There are few breweries that I revere as deeply as Russian River Brewing Company.
Among creating world-class beers (Damnation and Temptation are two all-time favorites), inventing the Double IPA (Pliny The Elder, anyone?), and pushing the boundary of sour beers (since ’99!), owner/head brewer Vinnie Cilurzo has been nothing short of essential to craft beer. It is evident through the dozens of beer medals, numerous brewpub awards, and even the prestigious Russell Schehrer Award for Innovation in Craft Brewing. Despite his success, Cilurzo has always paid-it-forward, constantly giving back to the commercial and homebrewing communities. From publishing the Pliny recipe, to presenting on his sour beer production process, to answering emails inquiries from a nobody like me, Russian River embodies the very best in craft beer.
And I have been extremely fortunate to enjoy Russian River beers straight from the source in Santa Rosa, California. At the brewpub, I’ve had the pleasure of celebrating Zwanze Day, sharing a bottle of Wild Friendship Blend, waiting in line for Pliny The Younger (twice), and securing bottles of Beatification. But let’s rewind a bit.
January 2015 was a remarkable month for three reasons; I turned 26 years-old; I enjoy my first Russian River Beatification (Batch 006); and I brewed my first spontaneous beer. And that’s no coincidence. Just three years earlier, I popped my Russian River cherry with my first bottle of Pliny The Elder. I soon became obsessed with all things Russian River and by fall 2012, I acquired my first bottle of Supplication, a sour brown ale aged in Pinot Noir barrels with cherries. It is no secret that Supplication was my gateway into wild and funky beers. I did not think beer could get much better than that first bottle of Supplication – until I tasted Beatification, that is.
Fast forward back to 2015 when I am digging through my beer cellar to pull my third and final birthday beer. I have been saving one beer for this exact moment; Beatification. Needless to say, that first sip changed my beer and brewing life for good.
Two weeks later and I was brewing my very own spontaneous beer, which I affectionately dubbed Hollambic, a portmanteau of my hometown Holland (Massachusetts) and lambic. Each subsequent year, I have celebrated my birthday with a bottle of Beatification and a new batch of Hollambic, a tradition I plan to continue indefinitely.
Despite modeling my spontaneous beer after Beatification, I altered the Russian River process for convenience, which was covered in detail in a January 2016 post.
As a brief overview, my process featured:
- 70% Pilsner Malt
- 30% Malted Wheat
- No hops
- Single infusion mash
- High saccharification temperature
- Overnight sour mash
- 60 minute boil
- MLT coolship for 24 hours
- 12 month fermentation
- 6 month reconditioning in bottles
When all was said and done, my Beatification-inspired spontaneous beer was made not so much in the Russian River method. As my first spontaneous attempt, I opted for an easier, time-saving approach in anticipation of needing to dump all five gallons down the drain. Instead, the beer found its way into bottles in May 2016 and was enjoyed with a few close friends in February 2017, more than two years in the making.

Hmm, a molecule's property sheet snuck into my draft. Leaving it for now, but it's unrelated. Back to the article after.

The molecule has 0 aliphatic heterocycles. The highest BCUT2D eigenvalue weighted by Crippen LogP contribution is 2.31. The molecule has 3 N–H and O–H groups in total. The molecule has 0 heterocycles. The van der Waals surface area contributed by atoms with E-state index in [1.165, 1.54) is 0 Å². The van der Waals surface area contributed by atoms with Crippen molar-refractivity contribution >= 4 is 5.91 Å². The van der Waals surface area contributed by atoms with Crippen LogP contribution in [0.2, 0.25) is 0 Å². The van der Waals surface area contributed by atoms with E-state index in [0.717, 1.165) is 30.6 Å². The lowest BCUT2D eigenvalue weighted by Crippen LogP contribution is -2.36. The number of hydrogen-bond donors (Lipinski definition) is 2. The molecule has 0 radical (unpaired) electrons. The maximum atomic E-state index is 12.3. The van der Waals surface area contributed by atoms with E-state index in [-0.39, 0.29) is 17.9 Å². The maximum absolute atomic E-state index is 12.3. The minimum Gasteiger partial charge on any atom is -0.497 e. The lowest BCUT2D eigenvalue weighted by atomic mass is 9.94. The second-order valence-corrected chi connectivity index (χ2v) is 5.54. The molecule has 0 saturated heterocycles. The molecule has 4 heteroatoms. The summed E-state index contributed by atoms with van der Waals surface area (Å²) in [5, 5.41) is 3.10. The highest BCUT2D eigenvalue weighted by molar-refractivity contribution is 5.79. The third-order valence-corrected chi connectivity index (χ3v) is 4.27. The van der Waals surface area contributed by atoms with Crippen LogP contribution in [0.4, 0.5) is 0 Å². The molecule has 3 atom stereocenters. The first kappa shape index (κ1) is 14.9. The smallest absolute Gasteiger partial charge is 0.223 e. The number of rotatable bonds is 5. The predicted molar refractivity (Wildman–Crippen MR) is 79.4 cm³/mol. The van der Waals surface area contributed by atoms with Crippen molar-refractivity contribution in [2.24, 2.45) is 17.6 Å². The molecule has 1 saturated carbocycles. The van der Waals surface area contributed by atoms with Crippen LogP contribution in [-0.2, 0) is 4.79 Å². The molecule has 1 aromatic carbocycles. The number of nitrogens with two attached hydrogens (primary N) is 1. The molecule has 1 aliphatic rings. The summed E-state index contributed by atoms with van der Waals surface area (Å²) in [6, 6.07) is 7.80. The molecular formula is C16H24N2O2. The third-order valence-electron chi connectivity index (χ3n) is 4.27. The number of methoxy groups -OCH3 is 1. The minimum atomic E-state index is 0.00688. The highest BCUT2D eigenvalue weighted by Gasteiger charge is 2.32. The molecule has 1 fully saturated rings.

Appearance – A muted pop of the cork is relieved by moderately-high carbonation and a soft white, fleeting head. The beer reveals a beautiful gueuze-like, orange hue. Despite a careful pour, there is a slight cloudiness, though it is not unpleasant.
Smell – An unmistakable fresh-cut hay aroma creeps from the glass and is (ironically) joined by the cheesy scent of aged hops (despite there being none in this recipe). Underneath, Macintosh apple skin combines with green pepper pith. There is also a faint aroma of sulfur, not unlike the intensity found with many red wines.
Taste – The flavor is certainly reminiscent of apple cider and the bit of residual sweetness helps to reinforce it. The ever-so-slight ethyl acetate aroma manifests itself in flavor as faint nail polish. Despite the wide spectrum of flavors, I enjoy each sip.
Mouthfeel – The beer is noticeably tart, yet not sour. The sweetness in the finish contributes to an acceptable body which coats the tongue a bit. Despite the pleasant carbonation, the beer is not as dry as lambic or gueuze, though there is a similar salinity/minerality component, and a slight astringency on the finish.
Overall – This beer, uniquely Massachusetts, is remarkably similar to a beer I first tried from Oregon years ago, Sahalie by Ale Apothocary. Despite the different production processes, both beers share vibrant green apple and grass, and weave sweetness and salinity. I am particularly excited with my beer as it is perhaps one of the few modern Massachusetts spontaneous beers ever produced! I look forward to how it ages in the bottle but even more so how the remainder of this batch will help achieve balance with subsequent years in my gueuze-inspired Happenstance series. It’s not lambic and it’s not gueuze, but it is a complex spontaneous beer and quite good for my first ever attempt!
Changes for Next Time – Despite relocating to Idaho, I plan to return for Thanksgiving or Christmas each year to visit family and continue to brew a Massachusetts spontaneous beer. The recipe and process will continue to evolve as each batch is modeled after a different commercial spontaneous beer production method.